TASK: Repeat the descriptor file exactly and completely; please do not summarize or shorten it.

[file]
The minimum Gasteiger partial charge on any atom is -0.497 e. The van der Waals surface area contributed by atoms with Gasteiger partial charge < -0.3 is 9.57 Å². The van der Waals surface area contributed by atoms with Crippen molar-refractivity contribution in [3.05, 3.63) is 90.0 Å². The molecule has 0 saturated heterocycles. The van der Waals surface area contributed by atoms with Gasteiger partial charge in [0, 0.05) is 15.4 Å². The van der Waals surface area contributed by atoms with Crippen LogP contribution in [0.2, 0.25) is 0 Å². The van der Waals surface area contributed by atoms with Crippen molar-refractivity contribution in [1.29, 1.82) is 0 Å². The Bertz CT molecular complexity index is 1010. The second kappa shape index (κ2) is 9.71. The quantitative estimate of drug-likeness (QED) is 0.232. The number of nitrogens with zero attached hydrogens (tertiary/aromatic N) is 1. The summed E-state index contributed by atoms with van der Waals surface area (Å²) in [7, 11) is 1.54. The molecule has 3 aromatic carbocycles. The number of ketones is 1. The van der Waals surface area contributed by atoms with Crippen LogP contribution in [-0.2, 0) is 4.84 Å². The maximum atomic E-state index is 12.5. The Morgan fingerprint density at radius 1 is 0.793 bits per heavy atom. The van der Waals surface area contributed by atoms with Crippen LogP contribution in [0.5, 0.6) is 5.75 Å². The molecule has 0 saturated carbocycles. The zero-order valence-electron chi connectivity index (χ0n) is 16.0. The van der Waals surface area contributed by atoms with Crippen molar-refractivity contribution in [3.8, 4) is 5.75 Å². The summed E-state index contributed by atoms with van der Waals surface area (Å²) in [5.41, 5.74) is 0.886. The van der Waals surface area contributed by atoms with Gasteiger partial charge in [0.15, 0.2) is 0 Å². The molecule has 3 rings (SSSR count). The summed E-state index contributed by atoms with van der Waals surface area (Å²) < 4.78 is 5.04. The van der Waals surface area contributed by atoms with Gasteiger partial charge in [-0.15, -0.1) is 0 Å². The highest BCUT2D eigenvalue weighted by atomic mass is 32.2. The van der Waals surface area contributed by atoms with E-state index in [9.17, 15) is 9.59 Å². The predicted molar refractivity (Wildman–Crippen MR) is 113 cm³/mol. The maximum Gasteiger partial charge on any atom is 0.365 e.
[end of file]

The minimum Gasteiger partial charge on any atom is -0.497 e. The van der Waals surface area contributed by atoms with Gasteiger partial charge < -0.3 is 9.57 Å². The van der Waals surface area contributed by atoms with Crippen molar-refractivity contribution in [3.05, 3.63) is 90.0 Å². The molecule has 0 saturated heterocycles. The van der Waals surface area contributed by atoms with Gasteiger partial charge in [0, 0.05) is 15.4 Å². The van der Waals surface area contributed by atoms with Crippen LogP contribution in [0.2, 0.25) is 0 Å². The van der Waals surface area contributed by atoms with Crippen molar-refractivity contribution in [1.29, 1.82) is 0 Å². The Bertz CT molecular complexity index is 1010. The second kappa shape index (κ2) is 9.71. The quantitative estimate of drug-likeness (QED) is 0.232. The number of nitrogens with zero attached hydrogens (tertiary/aromatic N) is 1. The summed E-state index contributed by atoms with van der Waals surface area (Å²) in [7, 11) is 1.54. The molecule has 3 aromatic carbocycles. The number of ketones is 1. The van der Waals surface area contributed by atoms with Crippen LogP contribution in [-0.2, 0) is 4.84 Å². The maximum atomic E-state index is 12.5. The Morgan fingerprint density at radius 1 is 0.793 bits per heavy atom. The van der Waals surface area contributed by atoms with Crippen LogP contribution in [0.5, 0.6) is 5.75 Å². The molecule has 0 saturated carbocycles. The zero-order valence-electron chi connectivity index (χ0n) is 16.0. The van der Waals surface area contributed by atoms with Crippen molar-refractivity contribution in [3.8, 4) is 5.75 Å². The summed E-state index contributed by atoms with van der Waals surface area (Å²) in [5.41, 5.74) is 0.886. The van der Waals surface area contributed by atoms with Gasteiger partial charge in [0.15, 0.2) is 0 Å². The molecule has 3 rings (SSSR count). The summed E-state index contributed by atoms with van der Waals surface area (Å²) < 4.78 is 5.04. The van der Waals surface area contributed by atoms with Gasteiger partial charge in [-0.15, -0.1) is 0 Å². The highest BCUT2D eigenvalue weighted by atomic mass is 32.2. The van der Waals surface area contributed by atoms with E-state index in [9.17, 15) is 9.59 Å². The predicted molar refractivity (Wildman–Crippen MR) is 113 cm³/mol. The maximum Gasteiger partial charge on any atom is 0.365 e.